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6 thoughts on “This Is What I Think – This Time Is About Lance

  1. Loving the Bike

    My thoughts and feelings towards Lance are possibly a little complicated. I think he is awesome and I look up to him for all he has done. I’ve heard the stories and choose to remain of the opinion that what he has done for cycling and cancer is more than enough to make him a superstar.

    But I also feel that he might not be completely honest with all he has said over the years. I can’t say for sure, but any athlete at his level is likely doing something to help keep them at the top. So he might not have been clean, but neither were the rest of the guys he raced against.

    But enough about that. What Lance has done for the sport is amazing….he’s definitely a big part of why I’m Loving the Bike today. For that I am forever grateful to him and will continue to think of him as one of the greatest champions and cyclists of all time.

    Darryl

    Reply
    1. Daniela Ginta Post author

      I agree, Darryl, things are a bit complicated when you look up close, and although I am nitpicking to the point of driving myself nuts, this is one of those situations where I put things in perspective and lay any exaggerated righteousness to rest. I take the good parts and the inspiration and roll with it. Sometimes deconstructing someone like Lance will simply not do good :-).

      Reply
  2. Krissy

    Great post! I agree 100% with you. I’ve read the books, the articles, and heard what fans and those that don’t like him have to say about Lance and the only thing I care about is that he is someone who fights. He is without a doubt one of my heroes. Anyone who steps foot in my apartment can tell instantly who my favorite cyclist of all time happens to be. But I don’t wear yellow for him. Like you I wear it for family and friends who I’ve seen fight, beat, or even fall to cancer. LiveStrong to me is not about Lance, even if he is the face most often tied to it. LiveStrong is about fighting, being brave, not giving up- and I think that mantra can be applied in every aspect of life no matte what challenge one faces. I haven’t had cancer, but I’ve battled addiction, and there are somedays that all it takes is for me to see that bracelet (that I NEVER take off) and it reminds me that I’m stronger than any addiction.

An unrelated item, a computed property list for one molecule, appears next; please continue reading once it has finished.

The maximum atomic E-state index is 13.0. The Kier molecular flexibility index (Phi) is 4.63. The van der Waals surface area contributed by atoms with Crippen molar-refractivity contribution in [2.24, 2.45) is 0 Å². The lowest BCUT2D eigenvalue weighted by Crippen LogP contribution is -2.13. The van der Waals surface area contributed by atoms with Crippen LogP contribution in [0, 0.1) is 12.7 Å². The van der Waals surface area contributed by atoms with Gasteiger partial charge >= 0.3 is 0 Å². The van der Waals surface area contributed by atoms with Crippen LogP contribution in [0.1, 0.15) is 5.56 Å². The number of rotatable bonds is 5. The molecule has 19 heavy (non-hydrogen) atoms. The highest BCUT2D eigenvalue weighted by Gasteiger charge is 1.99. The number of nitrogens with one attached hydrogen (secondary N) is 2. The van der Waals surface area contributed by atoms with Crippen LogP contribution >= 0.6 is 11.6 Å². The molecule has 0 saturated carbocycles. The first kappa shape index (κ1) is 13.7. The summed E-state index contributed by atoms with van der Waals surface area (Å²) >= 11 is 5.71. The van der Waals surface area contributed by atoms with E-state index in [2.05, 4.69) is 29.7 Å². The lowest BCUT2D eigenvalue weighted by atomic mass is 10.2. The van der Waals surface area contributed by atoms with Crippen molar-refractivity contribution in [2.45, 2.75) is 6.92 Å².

What if Lance doped? What if he has used LiveStrong to boost his appearance to the public? My reply to both is: So what? If people think that Lance is the only guy who may or may not have doped, they are sadly mistaken. Here’s my take: Lance beats cancer, Lance starts a foundation, Lance becomes the face of hope to millions of people who have heard the words “you have cancer.” And Lance wins 7 Tours de France. When you have people looking up to you, I think the natural reaction is to do you best; to win, and however Lance was able to accomplish those wins, he stayed the face of hope. LiveStrong grows a result of Lance’s successes and is able to help more people….. To me, it’s just a succession of events that one would expect to occur if everything goes right.

    I wear yellow. I don’t care if people don’t like it- I don’t wear it for them. I wear it for those who need strength to get through whatever it is that they are going through.

    Reply
    1. Daniela Ginta Post author

      Thank you, Krissy! Great way of looking at it for sure. I feel bad whenever I read about this issue. On one hand we want to be fair, to encourage fairness in sports and on the other hand we see someone who has achieved so much and then more than the regular professional athlete. It’s a tough one but I choose to stand by what i said in my post. Glad I’m not alone :-)!

      Reply